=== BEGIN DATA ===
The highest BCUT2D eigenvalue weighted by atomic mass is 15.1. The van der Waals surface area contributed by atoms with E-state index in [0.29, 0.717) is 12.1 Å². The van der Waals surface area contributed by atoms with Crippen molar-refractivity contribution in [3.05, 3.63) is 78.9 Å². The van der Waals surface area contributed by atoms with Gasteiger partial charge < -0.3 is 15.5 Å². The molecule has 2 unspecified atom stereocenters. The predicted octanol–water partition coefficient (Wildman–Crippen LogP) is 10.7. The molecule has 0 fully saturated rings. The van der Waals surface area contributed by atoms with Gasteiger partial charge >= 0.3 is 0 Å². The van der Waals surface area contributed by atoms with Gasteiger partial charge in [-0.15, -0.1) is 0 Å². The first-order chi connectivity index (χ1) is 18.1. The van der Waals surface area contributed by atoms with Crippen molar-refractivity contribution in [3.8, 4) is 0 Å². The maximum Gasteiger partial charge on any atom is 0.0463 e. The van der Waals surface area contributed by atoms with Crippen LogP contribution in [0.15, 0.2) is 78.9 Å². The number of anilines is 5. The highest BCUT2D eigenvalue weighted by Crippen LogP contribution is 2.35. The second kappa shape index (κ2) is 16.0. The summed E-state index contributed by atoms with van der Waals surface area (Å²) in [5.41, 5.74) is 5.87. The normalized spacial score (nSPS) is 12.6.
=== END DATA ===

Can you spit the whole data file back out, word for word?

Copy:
The highest BCUT2D eigenvalue weighted by atomic mass is 15.1. The van der Waals surface area contributed by atoms with E-state index in [0.29, 0.717) is 12.1 Å². The van der Waals surface area contributed by atoms with Crippen molar-refractivity contribution in [3.05, 3.63) is 78.9 Å². The van der Waals surface area contributed by atoms with Gasteiger partial charge < -0.3 is 15.5 Å². The molecule has 2 unspecified atom stereocenters. The predicted octanol–water partition coefficient (Wildman–Crippen LogP) is 10.7. The molecule has 0 fully saturated rings. The van der Waals surface area contributed by atoms with Gasteiger partial charge >= 0.3 is 0 Å². The van der Waals surface area contributed by atoms with Gasteiger partial charge in [-0.15, -0.1) is 0 Å². The first-order chi connectivity index (χ1) is 18.1. The van der Waals surface area contributed by atoms with Crippen molar-refractivity contribution in [3.8, 4) is 0 Å². The maximum Gasteiger partial charge on any atom is 0.0463 e. The van der Waals surface area contributed by atoms with Crippen LogP contribution in [0.15, 0.2) is 78.9 Å². The number of anilines is 5. The highest BCUT2D eigenvalue weighted by Crippen LogP contribution is 2.35. The second kappa shape index (κ2) is 16.0. The summed E-state index contributed by atoms with van der Waals surface area (Å²) in [5.41, 5.74) is 5.87. The normalized spacial score (nSPS) is 12.6.